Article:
Writing is like that. Its presence towered over most of my life with the stillness of a holy temple. Grandiose. Imposing. Until I finally flushed a toilet, heard truth echo through a cavernous sanctuary — with the noise of everyday water.
Writing, it turns out, is a place to inhabit.
Modern culture has discombobulated our sense of place. The hub of the kitchen table no longer holds together the farm and work shed like it once did. Now our most important occupations are prone to the sprawl of square miles, states, even countries. We do our best to knit together these habitations of work, family and faith, using long threads of concrete interstates and digital texts.
on this day in Winnipeg even polar bears watch us from Broadway, and we sit and love on these historic steps leading up to our Hotel Fort Garry, and hold, for a time, icy bottles of cream soda and the condensation and rings drive us mad, with love, and people hit their brakes and honk at us, smiling at your wedding dress, here in the northern sunlight, but then we had to leave it in your parents’ basement, for a
time to cross
a country and then a sea of wild rye and nodding needles and the cold concrete at the border station, with its erect black uniforms, silver sunglasses and latex fingers and, the prairie wind howls, whips at the bare skin of our heart, raised today like a flag between two countries.
Oh, Canada burns like a cardinal against our snow.
and so we roar and stomp and leave one paw-print of red in our snow and then go to bed and wait for the visible light to change to faith, some smoldering, infrared glow.
I met Pastor Gary Miller last week at a nearby coffee shop. Isaiah 30 came up. He said he would be preaching on it next Sunday. That might be why our conversation centered around the battle imagery.
Either way, we gathered around a kind of flagpole, confessing our rebellion and oppression.
We talked about the difficult paths. Those behind us. And those ahead.
Here, Gary turns and leans his back against the brick wall. His white hair is long, tousled over like a prophet’s. He keeps that dark jacket on, but not because he’s anxious to leave. He simply sat down and wore what he came here wearing.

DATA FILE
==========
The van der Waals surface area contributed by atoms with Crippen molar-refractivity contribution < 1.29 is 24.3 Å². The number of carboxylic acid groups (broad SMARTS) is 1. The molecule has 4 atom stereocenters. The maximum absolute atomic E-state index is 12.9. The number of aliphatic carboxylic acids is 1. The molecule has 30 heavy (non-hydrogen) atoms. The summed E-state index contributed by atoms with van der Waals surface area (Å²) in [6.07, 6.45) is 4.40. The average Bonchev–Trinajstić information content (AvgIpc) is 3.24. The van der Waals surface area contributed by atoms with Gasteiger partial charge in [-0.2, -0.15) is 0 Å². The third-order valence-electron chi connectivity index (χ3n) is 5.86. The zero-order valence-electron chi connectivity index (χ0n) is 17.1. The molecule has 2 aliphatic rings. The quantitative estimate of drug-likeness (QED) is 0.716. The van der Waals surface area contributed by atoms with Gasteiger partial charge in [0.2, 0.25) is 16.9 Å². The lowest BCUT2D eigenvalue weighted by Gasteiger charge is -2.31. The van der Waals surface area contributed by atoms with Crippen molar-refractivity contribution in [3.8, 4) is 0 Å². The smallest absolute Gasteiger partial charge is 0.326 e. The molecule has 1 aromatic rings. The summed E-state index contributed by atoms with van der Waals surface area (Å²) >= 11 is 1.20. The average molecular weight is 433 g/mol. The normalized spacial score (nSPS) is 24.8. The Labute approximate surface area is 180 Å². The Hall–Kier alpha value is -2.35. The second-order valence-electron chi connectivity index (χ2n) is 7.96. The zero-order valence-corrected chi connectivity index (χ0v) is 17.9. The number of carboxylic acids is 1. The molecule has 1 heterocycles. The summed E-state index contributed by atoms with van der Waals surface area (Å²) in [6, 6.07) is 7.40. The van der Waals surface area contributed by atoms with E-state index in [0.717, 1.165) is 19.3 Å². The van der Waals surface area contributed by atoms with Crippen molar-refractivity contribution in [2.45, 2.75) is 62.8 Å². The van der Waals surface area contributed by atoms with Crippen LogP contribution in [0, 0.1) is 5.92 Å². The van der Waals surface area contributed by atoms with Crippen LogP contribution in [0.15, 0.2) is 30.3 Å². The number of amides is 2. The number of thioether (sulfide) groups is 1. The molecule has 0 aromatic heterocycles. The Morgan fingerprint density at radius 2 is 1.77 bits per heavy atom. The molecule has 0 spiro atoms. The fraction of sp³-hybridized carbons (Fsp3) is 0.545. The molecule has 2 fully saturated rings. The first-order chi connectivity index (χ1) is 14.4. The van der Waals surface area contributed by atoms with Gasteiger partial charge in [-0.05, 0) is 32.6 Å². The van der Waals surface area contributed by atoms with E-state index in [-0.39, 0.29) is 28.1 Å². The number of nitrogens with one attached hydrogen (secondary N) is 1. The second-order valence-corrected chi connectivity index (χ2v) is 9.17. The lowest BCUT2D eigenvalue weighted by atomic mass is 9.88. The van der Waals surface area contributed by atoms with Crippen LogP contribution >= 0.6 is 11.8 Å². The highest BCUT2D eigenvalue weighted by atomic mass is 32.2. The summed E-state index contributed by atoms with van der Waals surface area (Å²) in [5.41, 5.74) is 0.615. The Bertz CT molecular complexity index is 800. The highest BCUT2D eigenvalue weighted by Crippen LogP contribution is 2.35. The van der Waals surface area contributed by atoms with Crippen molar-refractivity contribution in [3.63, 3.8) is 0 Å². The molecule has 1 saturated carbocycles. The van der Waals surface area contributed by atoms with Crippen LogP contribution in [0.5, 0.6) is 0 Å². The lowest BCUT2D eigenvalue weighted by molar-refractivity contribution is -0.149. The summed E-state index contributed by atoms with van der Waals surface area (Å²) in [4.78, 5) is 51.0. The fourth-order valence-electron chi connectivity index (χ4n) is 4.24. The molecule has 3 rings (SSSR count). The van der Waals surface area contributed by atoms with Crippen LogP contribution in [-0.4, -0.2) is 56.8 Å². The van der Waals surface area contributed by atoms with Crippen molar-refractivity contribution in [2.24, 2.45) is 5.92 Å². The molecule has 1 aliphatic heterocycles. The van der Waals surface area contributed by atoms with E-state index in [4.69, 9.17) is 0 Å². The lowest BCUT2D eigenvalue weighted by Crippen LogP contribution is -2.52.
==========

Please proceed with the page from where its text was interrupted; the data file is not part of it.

I used to talk to myself a lot during my college years. Maybe I had too much time on my hands. But our conversations were sometimes illuminating.
It was a sunny day, early in the fall semester. I sat beside a window on the library’s top floor. My limbs weighed heavy with pressing questions, the ones about distant destinations. From my oversized chair, I saw how the laurel oaks were shedding their leaves and already covering up paths. Was one of them mine?
I wanted out of that library.
The weight of my books didn’t matter. Back then, I needed only a single leather strap over my shoulder to tote around everything that mattered. My blue Jansport fit like a good home, still mobile enough for me to move.
A blank page is often black and full of clouds. And when the veil of watery voices rolls across the moon like a dark tide, the writer in me struggles toward the light.
But the fog is thick and filmy, and there is no speaking or writing in its haze. A pale glow sinks, or settles, far beyond the margins, drowning out any light with negative self-talk, shadowy and opaque.
Telling me that I’m trapped. Not good enough. Even guilty.